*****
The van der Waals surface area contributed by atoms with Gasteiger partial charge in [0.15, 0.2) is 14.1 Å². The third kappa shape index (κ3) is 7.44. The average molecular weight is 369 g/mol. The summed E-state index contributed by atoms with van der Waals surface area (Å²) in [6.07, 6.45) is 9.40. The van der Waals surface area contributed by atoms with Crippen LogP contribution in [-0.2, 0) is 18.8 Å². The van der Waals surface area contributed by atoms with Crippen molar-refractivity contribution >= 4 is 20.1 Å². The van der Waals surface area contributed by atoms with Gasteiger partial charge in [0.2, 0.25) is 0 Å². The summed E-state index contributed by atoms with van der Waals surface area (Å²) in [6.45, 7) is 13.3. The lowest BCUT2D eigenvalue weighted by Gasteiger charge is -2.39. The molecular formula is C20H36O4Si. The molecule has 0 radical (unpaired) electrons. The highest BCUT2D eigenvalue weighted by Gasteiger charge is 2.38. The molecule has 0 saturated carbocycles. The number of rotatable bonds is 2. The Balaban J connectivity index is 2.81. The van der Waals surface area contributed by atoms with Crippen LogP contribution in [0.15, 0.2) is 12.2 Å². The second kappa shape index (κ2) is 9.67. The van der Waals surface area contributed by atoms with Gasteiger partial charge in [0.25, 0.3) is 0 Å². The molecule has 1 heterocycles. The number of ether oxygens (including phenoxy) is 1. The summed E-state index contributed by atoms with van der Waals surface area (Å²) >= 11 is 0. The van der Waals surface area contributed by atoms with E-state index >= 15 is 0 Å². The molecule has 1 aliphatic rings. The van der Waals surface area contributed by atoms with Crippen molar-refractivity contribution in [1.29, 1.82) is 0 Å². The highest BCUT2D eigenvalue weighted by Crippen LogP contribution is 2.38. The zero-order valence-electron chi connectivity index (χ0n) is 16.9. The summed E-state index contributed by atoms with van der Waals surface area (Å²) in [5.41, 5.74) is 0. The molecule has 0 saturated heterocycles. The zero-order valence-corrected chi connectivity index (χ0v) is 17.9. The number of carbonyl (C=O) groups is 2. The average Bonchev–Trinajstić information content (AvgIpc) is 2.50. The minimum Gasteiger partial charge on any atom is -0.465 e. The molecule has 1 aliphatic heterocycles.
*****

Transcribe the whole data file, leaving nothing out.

The van der Waals surface area contributed by atoms with Gasteiger partial charge in [0.15, 0.2) is 14.1 Å². The third kappa shape index (κ3) is 7.44. The average molecular weight is 369 g/mol. The summed E-state index contributed by atoms with van der Waals surface area (Å²) in [6.07, 6.45) is 9.40. The van der Waals surface area contributed by atoms with Crippen LogP contribution in [-0.2, 0) is 18.8 Å². The van der Waals surface area contributed by atoms with Crippen molar-refractivity contribution >= 4 is 20.1 Å². The van der Waals surface area contributed by atoms with Gasteiger partial charge in [0.2, 0.25) is 0 Å². The summed E-state index contributed by atoms with van der Waals surface area (Å²) in [6.45, 7) is 13.3. The lowest BCUT2D eigenvalue weighted by Gasteiger charge is -2.39. The molecular formula is C20H36O4Si. The molecule has 0 radical (unpaired) electrons. The highest BCUT2D eigenvalue weighted by Gasteiger charge is 2.38. The molecule has 0 saturated carbocycles. The number of rotatable bonds is 2. The Balaban J connectivity index is 2.81. The van der Waals surface area contributed by atoms with Crippen LogP contribution in [0.15, 0.2) is 12.2 Å². The second kappa shape index (κ2) is 9.67. The van der Waals surface area contributed by atoms with Gasteiger partial charge in [0.25, 0.3) is 0 Å². The molecule has 1 heterocycles. The number of ether oxygens (including phenoxy) is 1. The summed E-state index contributed by atoms with van der Waals surface area (Å²) >= 11 is 0. The van der Waals surface area contributed by atoms with E-state index >= 15 is 0 Å². The molecule has 1 aliphatic rings. The van der Waals surface area contributed by atoms with Crippen molar-refractivity contribution in [1.29, 1.82) is 0 Å². The highest BCUT2D eigenvalue weighted by Crippen LogP contribution is 2.38. The zero-order valence-electron chi connectivity index (χ0n) is 16.9. The summed E-state index contributed by atoms with van der Waals surface area (Å²) in [5.41, 5.74) is 0. The molecule has 0 saturated heterocycles. The zero-order valence-corrected chi connectivity index (χ0v) is 17.9. The number of carbonyl (C=O) groups is 2. The average Bonchev–Trinajstić information content (AvgIpc) is 2.50. The minimum Gasteiger partial charge on any atom is -0.465 e. The molecule has 1 aliphatic heterocycles.